The following Participating Institutions are custodians for this species in the CPC National Collection:
The conservation of Marsilea villosa is fully sponsored.
David Orr contributed to this Plant Profile.
Marsilea villosa is a fern found only in the Hawaiian Islands, restricted to areas with irregular flooding regimes. Currently, it is known from 3 populations of O`ahu and 2 population on Moloka`i. Many of the historic populations on O`ahu were destroyed by drainage of ponding areas, habitat degradation, competition from alien plants, off road vehicles and development.
Marsilea villosa resembles a four-leaf clover, with four leaflets borne at the end of a leaf stalk. The plant occurs either in scattered clumps or as a dense interwoven mat, depending on the competition with other species for limited habitat resources. Marsilea villosa requires periodic flooding for spore release and fertilization, then a decrease in water levels for the young plants to establish, and finally dry soil for the plants to mature.
Distribution & Occurrence
Restricted to areas with irregular flooding regimes and low elevations. Grows in small shallow depressions in silty clay or sand common in dry areas of most islands where winter rains create seasonal pools (USFWS 1996).
Moloka`i- Kamaka`ipo and Moki`o
|O`ahu- Lualualei- 1 population
O`ahu- Makapu`u- 1 population
O`ahu- Koko Head- 1 population
Moloka`i- Kamaka`ipo-1 population
Moloka`i- Moki`o- 1 population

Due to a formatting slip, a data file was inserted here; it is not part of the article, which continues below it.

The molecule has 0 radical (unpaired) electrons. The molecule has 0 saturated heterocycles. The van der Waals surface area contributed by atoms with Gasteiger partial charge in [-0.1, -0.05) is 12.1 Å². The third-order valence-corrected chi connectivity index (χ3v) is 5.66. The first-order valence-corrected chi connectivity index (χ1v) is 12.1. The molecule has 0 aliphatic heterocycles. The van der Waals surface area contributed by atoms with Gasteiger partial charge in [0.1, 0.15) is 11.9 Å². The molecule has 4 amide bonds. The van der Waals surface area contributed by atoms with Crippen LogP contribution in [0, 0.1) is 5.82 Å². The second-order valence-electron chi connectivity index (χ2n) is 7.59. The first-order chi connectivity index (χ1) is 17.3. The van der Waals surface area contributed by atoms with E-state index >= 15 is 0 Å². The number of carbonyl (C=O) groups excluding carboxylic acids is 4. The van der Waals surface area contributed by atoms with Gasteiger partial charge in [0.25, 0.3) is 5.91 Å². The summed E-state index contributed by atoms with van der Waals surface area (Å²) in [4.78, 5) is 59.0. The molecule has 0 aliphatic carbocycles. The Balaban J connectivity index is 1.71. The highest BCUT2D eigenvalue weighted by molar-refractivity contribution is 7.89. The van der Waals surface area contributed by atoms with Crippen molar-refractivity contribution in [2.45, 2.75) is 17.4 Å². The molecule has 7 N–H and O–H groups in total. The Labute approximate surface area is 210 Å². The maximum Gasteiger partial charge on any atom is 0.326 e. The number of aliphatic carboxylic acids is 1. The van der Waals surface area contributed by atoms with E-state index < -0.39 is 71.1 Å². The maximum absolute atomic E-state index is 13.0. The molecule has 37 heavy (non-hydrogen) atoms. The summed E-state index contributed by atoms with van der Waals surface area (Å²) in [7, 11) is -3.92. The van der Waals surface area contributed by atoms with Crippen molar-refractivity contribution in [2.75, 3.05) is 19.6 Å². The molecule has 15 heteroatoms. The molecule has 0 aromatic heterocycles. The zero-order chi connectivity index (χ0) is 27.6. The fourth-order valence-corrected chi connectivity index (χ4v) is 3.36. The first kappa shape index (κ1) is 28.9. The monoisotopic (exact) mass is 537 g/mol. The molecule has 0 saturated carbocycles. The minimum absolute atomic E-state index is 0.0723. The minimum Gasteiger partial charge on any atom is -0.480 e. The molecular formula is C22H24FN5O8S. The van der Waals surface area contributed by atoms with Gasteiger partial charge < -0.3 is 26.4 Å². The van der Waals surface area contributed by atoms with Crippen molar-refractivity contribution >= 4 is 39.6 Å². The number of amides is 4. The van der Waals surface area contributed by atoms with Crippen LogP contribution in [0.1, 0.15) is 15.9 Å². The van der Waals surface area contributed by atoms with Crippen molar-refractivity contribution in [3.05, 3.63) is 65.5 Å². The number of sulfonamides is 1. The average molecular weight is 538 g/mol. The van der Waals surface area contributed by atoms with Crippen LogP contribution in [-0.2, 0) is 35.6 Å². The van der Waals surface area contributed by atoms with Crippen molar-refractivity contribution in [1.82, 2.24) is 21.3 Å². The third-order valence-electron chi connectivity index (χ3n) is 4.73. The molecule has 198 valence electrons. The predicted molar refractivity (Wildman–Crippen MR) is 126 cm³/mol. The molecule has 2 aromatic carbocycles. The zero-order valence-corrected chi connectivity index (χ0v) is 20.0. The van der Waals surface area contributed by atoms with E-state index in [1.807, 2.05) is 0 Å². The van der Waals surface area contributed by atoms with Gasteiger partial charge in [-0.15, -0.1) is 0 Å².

Approximately 4000 plants total
(USFWS 1996, 2001)
Conservation, Ecology & Research
Habitat degradation by off-road vehicles.
Small population size.
Trampling by humans and animals.
Browsing by feral animals.
(USFWS 1996, 2001)
Propagation-rhizomes and sporocarps.
Lualualei- removal of cattle and monitoring
Koko Head- barrier created around population. Removal of alien plant species. Monitoring.
Kamaka`ipo- Adjustment of condominium and golf course plans by private developers.
Decrease human and animal disturbance.
Control alien plant species.
Propagation- germplasm preservation, increase numbers of individuals.
Franklin, I.A. 1980. Evolutionary change in small populations. In: Soule, M.E. ; Wilcox, B.A., editors. Conservation biology: an evolutionary-ecological perspective. Sinauer Associates. Sunderland, Massachusetts. p 135-149.
Garnett, W. 1990. Plants in the National Collection of the Center for Plant Conservation growing at Waimea Arboretum Botanical Garden. Notes from Waimea Arboretum & Botanical Garden. 17, 2: 4-16.
Harrington, H.D. 1964. Manual of the plants of Colorado. Chicago, IL: The Swallow Press Inc. 666p.
USFWS. 1991. Listing Proposals. Endangered Species Technical Bulletin. 16, 3: 4-5.
USFWS. 1991. Proposed endangered status for a Hawaiian plant, Marsilea villosa ('ihi'ihi). Federal Register. 1991, 56: 6350-6353.
USFWS. 2000. Determinations of Whether Designation of Critical Habitat Is Prudent for 20 Plant Species and the Proposed Designations of Critical Habitat for 32 Plant Species From the Island of Molokai, HI. Federal Register. 65, 251: 83158-83216.
USFWS. 2002. Designations of Critical Habitat for Plant Species From the Island of Oahu, Hawaii. Federal Register. 67, 102: 37108-37156.
USFWS. 2002. Revised Determinations of Prudency and Proposed Designations of Critical Habitat for Plant Species From the Island of Molokai, Hawaii. Federal Register. 67, 66: 16492-16579.
Wester, L.W. 1994. Weed management and habitat protection of rare species: A case study of the Endemic Hawaiian Fern, Marsilea villosa. Biological Conservation. 68, 1: 1-9.